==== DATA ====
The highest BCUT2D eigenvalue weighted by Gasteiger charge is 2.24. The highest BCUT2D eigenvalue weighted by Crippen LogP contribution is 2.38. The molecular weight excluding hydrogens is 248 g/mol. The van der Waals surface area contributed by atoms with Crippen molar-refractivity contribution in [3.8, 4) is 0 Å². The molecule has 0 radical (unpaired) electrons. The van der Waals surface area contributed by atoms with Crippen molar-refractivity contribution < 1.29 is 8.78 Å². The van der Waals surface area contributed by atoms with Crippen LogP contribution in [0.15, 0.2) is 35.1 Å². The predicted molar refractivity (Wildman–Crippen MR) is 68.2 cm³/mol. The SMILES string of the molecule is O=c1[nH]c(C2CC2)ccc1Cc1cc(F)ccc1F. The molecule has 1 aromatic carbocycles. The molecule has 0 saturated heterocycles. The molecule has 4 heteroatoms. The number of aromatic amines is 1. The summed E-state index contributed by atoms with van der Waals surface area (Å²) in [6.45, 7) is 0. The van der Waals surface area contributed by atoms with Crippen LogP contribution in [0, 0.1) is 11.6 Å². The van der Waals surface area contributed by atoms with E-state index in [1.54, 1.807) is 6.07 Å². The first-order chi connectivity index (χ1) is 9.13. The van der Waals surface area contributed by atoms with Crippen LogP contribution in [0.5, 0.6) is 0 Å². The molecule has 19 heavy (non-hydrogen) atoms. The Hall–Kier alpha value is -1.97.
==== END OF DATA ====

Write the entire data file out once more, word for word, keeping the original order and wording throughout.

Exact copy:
The highest BCUT2D eigenvalue weighted by Gasteiger charge is 2.24. The highest BCUT2D eigenvalue weighted by Crippen LogP contribution is 2.38. The molecular weight excluding hydrogens is 248 g/mol. The van der Waals surface area contributed by atoms with Crippen molar-refractivity contribution in [3.8, 4) is 0 Å². The molecule has 0 radical (unpaired) electrons. The van der Waals surface area contributed by atoms with Crippen molar-refractivity contribution < 1.29 is 8.78 Å². The van der Waals surface area contributed by atoms with Crippen LogP contribution in [0.15, 0.2) is 35.1 Å². The predicted molar refractivity (Wildman–Crippen MR) is 68.2 cm³/mol. The SMILES string of the molecule is O=c1[nH]c(C2CC2)ccc1Cc1cc(F)ccc1F. The molecule has 1 aromatic carbocycles. The molecule has 0 saturated heterocycles. The molecule has 4 heteroatoms. The number of aromatic amines is 1. The summed E-state index contributed by atoms with van der Waals surface area (Å²) in [6.45, 7) is 0. The van der Waals surface area contributed by atoms with Crippen LogP contribution in [0, 0.1) is 11.6 Å². The van der Waals surface area contributed by atoms with E-state index in [1.54, 1.807) is 6.07 Å². The first-order chi connectivity index (χ1) is 9.13. The van der Waals surface area contributed by atoms with Crippen LogP contribution in [0.5, 0.6) is 0 Å². The molecule has 19 heavy (non-hydrogen) atoms. The Hall–Kier alpha value is -1.97.